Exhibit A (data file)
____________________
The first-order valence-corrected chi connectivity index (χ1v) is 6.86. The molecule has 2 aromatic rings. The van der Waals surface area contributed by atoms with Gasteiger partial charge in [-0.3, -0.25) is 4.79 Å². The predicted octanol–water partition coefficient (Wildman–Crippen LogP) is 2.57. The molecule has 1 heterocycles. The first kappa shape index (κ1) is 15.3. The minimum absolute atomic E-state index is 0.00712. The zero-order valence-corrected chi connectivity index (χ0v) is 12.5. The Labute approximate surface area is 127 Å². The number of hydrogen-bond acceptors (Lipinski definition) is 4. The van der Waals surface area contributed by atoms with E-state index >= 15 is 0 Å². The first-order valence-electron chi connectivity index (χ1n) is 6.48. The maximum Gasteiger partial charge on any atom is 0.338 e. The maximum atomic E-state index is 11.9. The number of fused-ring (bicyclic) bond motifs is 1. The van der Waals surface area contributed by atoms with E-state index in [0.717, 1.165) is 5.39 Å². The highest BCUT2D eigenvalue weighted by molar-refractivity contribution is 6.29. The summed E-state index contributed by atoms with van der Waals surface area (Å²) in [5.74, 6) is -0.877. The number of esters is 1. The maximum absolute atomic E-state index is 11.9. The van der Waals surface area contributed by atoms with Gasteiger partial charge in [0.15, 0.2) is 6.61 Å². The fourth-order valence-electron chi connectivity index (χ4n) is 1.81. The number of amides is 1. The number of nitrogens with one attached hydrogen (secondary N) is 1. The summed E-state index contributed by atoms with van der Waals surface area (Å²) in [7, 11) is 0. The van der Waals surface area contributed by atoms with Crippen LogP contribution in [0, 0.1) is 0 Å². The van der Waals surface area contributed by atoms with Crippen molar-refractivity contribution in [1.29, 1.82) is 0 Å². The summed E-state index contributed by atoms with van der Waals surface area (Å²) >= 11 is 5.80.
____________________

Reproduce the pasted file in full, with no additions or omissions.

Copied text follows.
The first-order valence-corrected chi connectivity index (χ1v) is 6.86. The molecule has 2 aromatic rings. The van der Waals surface area contributed by atoms with Gasteiger partial charge in [-0.3, -0.25) is 4.79 Å². The predicted octanol–water partition coefficient (Wildman–Crippen LogP) is 2.57. The molecule has 1 heterocycles. The first kappa shape index (κ1) is 15.3. The minimum absolute atomic E-state index is 0.00712. The zero-order valence-corrected chi connectivity index (χ0v) is 12.5. The Labute approximate surface area is 127 Å². The number of hydrogen-bond acceptors (Lipinski definition) is 4. The van der Waals surface area contributed by atoms with E-state index >= 15 is 0 Å². The first-order valence-electron chi connectivity index (χ1n) is 6.48. The maximum Gasteiger partial charge on any atom is 0.338 e. The maximum atomic E-state index is 11.9. The number of fused-ring (bicyclic) bond motifs is 1. The van der Waals surface area contributed by atoms with E-state index in [0.717, 1.165) is 5.39 Å². The highest BCUT2D eigenvalue weighted by molar-refractivity contribution is 6.29. The summed E-state index contributed by atoms with van der Waals surface area (Å²) in [5.74, 6) is -0.877. The number of esters is 1. The maximum absolute atomic E-state index is 11.9. The van der Waals surface area contributed by atoms with Gasteiger partial charge in [0.15, 0.2) is 6.61 Å². The fourth-order valence-electron chi connectivity index (χ4n) is 1.81. The number of amides is 1. The number of nitrogens with one attached hydrogen (secondary N) is 1. The summed E-state index contributed by atoms with van der Waals surface area (Å²) in [7, 11) is 0. The van der Waals surface area contributed by atoms with Crippen LogP contribution in [0, 0.1) is 0 Å². The van der Waals surface area contributed by atoms with Crippen molar-refractivity contribution in [1.29, 1.82) is 0 Å². The summed E-state index contributed by atoms with van der Waals surface area (Å²) >= 11 is 5.80.